Wisconsin's Aging Dams And The Toll Of Extreme Rainstorms
Wisconsin is home to roughly 4,700 dams, both public and operated by private owners. Since 2008, 14 of those dams have failed, with five in 2018 alone due to severe storms and flooding. Meanwhile, 2019 was Wisconsin's wettest year on record, according to the Midwest Regional Climate Center. As climate change increases the likelihood of more extreme storms and subsequent floods in coming years, what is the state doing about the potential risks to dams? And what does the situation look like at a more local level?
Tanya Lourigan is a dam safety engineer for the Wisconsin Department of Natural Resources. She helps oversee responsibilities of its dam safety program, which includes inspections, emergency response assistance, and regulatory matters related to the design, construction and safety of dams in the state. Bob Micheel directs the Monroe County land conservation department. During an August 2018 rainstorm, three dams in the county breached and three more were damaged.
Lourigan and Micheel spoke about their experiences and work in a Jan. 17, 2020 interview with Wisconsin Public Radio's The Morning Show. The complete audio of this discussion follows, along with an abridged version of the conversation.
Tanya, what does your work look like as a safety engineer really focused on dams?
Lourigan: We have a variety of requirements that we oversee with the department dam safety program. We are responsible for inspections of the dams and ensuring that owners are inspecting their dams. When dams are in need of repair, we review those plans and specifications that are submitted to us. We're also involved with dam transfer, transfer of dam ownership, as well as removal of dams. We provide technical assistance to owners if there's some type of emergency response or incident at a dam.
So, we have a lot of regulatory authority related to those aspects of the dams. The idea behind that is really that our main goal is to protect life, health and property.
Well, give us sort of a lay of the land here for our dams. There are around 4,700 in the state, but just 920 are large dams that are managed by the DNR. How do the rest get managed?
Lourigan: Well, actually, of those 4,700 dams, a large percentage of those, not just the 920, are regulated by the DNR. We have them broken into two types of categories. There's small dams and large dams. And 920 are large dams. And that category is based on the height of the dam and the amount of water the volume of the water that it impounds. So the large dams, given that they likely have a higher risk downstream, there's additional design requirements, inspection requirements that are involved with those dams.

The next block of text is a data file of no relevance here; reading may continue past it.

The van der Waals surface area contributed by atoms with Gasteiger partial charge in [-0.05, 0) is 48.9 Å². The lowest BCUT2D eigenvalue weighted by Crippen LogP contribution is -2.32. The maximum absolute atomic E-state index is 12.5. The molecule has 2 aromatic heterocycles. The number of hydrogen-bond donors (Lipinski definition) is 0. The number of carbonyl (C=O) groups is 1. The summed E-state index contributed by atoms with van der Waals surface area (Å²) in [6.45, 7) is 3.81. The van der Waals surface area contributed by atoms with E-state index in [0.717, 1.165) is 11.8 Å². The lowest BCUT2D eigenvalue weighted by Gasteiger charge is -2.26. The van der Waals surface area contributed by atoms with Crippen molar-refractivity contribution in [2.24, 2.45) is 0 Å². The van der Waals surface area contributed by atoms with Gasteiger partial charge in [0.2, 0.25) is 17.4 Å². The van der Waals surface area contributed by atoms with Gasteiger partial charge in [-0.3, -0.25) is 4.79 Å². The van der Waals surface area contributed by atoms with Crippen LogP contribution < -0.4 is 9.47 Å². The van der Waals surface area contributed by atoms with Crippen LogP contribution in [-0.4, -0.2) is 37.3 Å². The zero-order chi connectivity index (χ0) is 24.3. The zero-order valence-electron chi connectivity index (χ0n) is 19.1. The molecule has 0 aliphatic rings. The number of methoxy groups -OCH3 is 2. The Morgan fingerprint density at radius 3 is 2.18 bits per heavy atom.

So those dams would get more attention than a smaller dam.
Lourigan: Exactly, but they're all regulated. But those larger dams have more requirements. There's three different types of categories with those large dams. There's high, significant and low. There's about 200 high hazard dams in Wisconsin, 150 significant, and the remaining of those are low. What a high hazard dam — that doesn't mean that its imminent failure is likely — what it means is that should the dam fail, there's a possibility of or probability of loss of life downstream. Significant hazard dams, again, it's looking at the risk downstream that there's a possibility of property damage. And low hazard dams, it would be that loss of life or property damages is relatively unlikely.
When you talk about a dam that's in a high hazard category, because there could be loss of life if that dam would burst or overtop, something like that, are you seeing those situations here in Wisconsin, where we should be taking extra precautions because dams are aging?
Lourigan: Dams are aging. And we do have a lot of precautions that are already in place with the regulations. And we ensure, again, to protect life, health and property, that they're being managed and operated in compliance with those requirements. So, for example, all of the large dams, regardless of whether it's significant or high — they need to do what's called a dam failure analysis. And what that analysis is, is that it actually looks at what happens when the dam fails. Where's the water gonna go? How high is it going to get? And how long does it take to get to those locations downstream? So all those large dams are required to have that.
In Wisconsin, we actually require that that dam failure floodplain map gets adopted into the local communities' floodplain zoning ordinances to prevent future development in those areas.
We do have those precautions in place, and so one thing that we can do with a lot of these increased rainfall precipitation events is really ensure that those things are getting completed and implemented.
Bob, take us back to that early morning in August 2018 when you learned of the dam failures in your county. What was that like?
Micheel: That's a very emotional moment in time. It was actually August 27. That evening, we were receiving a lot of rain in Monroe County, and specifically where I live, I could tell that the storms were lining up south and it was a constant rumble to the south. And I didn't sleep a lot of that night because you have the responsibility of these large dams in your county as far as the operation and maintenance, and you're concerned about people's welfare and safety.